Rust bluing gives a blue-black protective finish to metals. It is desirable when restoring old guns, antique clocks with metal show pieces and other crafted works made from ferrous metals, such as wrought iron, carbon and some steels. To make a homemade rust bluing solution, you will need access to zinc or manganese dihydrogan phosphate, water, a tank and an oxidizing agent, such as nitrate.
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To prepare the phosphate dipping solution, fill a tank with water until 6 inches below the maximum fill level. Add the phosphate, as directed by the supplier. Add more water until you reach the fill level. Heat the solution until it is between 179.6 degrees Fahrenheit and 190.4 degrees Fahrenheit. Add 7.5 grams of sodium nitrate, the oxidizing accelerator, for every 100 liters of water.
Cleaning the Metal
Before you immerse the metal, its surface must be perfectly clean. Even small traces of oil can tinge your metal with yellow. Also, be advised that different types of steel allow will rust in slightly different colors. No amount of hard work and polish will change this. The only way to achieve a unified rust is to rust metals that are the same.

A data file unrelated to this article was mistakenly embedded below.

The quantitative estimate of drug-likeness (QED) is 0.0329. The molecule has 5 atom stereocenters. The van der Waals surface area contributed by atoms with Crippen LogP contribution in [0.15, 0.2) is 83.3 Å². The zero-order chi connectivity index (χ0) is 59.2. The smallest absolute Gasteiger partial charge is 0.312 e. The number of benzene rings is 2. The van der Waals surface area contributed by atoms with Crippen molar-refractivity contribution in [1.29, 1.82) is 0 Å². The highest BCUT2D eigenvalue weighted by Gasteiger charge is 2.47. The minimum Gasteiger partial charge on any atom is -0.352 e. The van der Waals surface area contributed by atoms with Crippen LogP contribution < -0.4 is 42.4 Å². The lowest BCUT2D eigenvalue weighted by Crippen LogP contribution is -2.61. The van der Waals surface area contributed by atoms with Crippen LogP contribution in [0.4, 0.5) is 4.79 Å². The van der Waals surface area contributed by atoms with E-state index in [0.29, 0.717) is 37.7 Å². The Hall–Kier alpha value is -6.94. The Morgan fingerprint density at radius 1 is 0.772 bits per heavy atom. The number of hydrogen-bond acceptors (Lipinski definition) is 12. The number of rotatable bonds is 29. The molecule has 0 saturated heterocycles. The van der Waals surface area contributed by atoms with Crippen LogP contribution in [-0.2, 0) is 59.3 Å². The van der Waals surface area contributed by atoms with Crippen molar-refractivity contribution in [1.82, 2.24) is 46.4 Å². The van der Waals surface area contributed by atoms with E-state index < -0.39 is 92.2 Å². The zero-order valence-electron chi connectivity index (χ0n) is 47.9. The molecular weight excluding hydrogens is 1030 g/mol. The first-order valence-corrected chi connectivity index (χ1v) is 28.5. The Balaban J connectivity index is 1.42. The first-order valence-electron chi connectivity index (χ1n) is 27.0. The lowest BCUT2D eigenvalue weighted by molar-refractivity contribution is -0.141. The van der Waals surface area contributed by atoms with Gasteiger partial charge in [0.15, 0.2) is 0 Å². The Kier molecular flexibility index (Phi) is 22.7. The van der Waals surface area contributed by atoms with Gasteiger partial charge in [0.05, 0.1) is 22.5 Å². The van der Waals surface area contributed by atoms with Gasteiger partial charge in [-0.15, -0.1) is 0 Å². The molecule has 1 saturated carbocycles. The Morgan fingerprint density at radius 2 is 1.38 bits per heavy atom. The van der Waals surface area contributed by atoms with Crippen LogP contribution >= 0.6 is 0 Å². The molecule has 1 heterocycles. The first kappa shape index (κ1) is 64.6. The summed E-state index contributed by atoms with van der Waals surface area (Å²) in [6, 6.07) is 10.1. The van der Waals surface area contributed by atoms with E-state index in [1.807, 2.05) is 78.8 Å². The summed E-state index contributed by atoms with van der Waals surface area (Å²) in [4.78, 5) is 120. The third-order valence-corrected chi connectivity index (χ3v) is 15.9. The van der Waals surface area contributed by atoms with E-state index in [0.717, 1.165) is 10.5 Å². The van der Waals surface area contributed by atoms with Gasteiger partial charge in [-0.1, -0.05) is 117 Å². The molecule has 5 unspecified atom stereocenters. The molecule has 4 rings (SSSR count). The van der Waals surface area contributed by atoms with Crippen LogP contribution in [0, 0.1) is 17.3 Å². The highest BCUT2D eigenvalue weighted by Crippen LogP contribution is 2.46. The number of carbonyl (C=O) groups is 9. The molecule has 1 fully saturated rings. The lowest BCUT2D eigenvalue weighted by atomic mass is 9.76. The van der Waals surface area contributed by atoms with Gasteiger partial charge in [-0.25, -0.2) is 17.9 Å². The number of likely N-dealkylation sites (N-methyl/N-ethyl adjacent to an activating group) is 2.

Immersing the Metal
Once the solution is complete, immerse the metal in the heated solution for 45 minutes. For the first 15 minutes, hydrogen gas will be visibly released from the tank. If the visible hydrogen release does not stop after 15 minutes, remove the metal. Once the 45 minutes is up, completely immerse the metal for three minutes in unheated water.
Mixing chemicals can be dangerous. Always know which chemicals you are mixing and what reactions they will cause. If you have any questions, do not proceed until you have consulted the chemical supplier or other expert. Always mix the solution outdoors.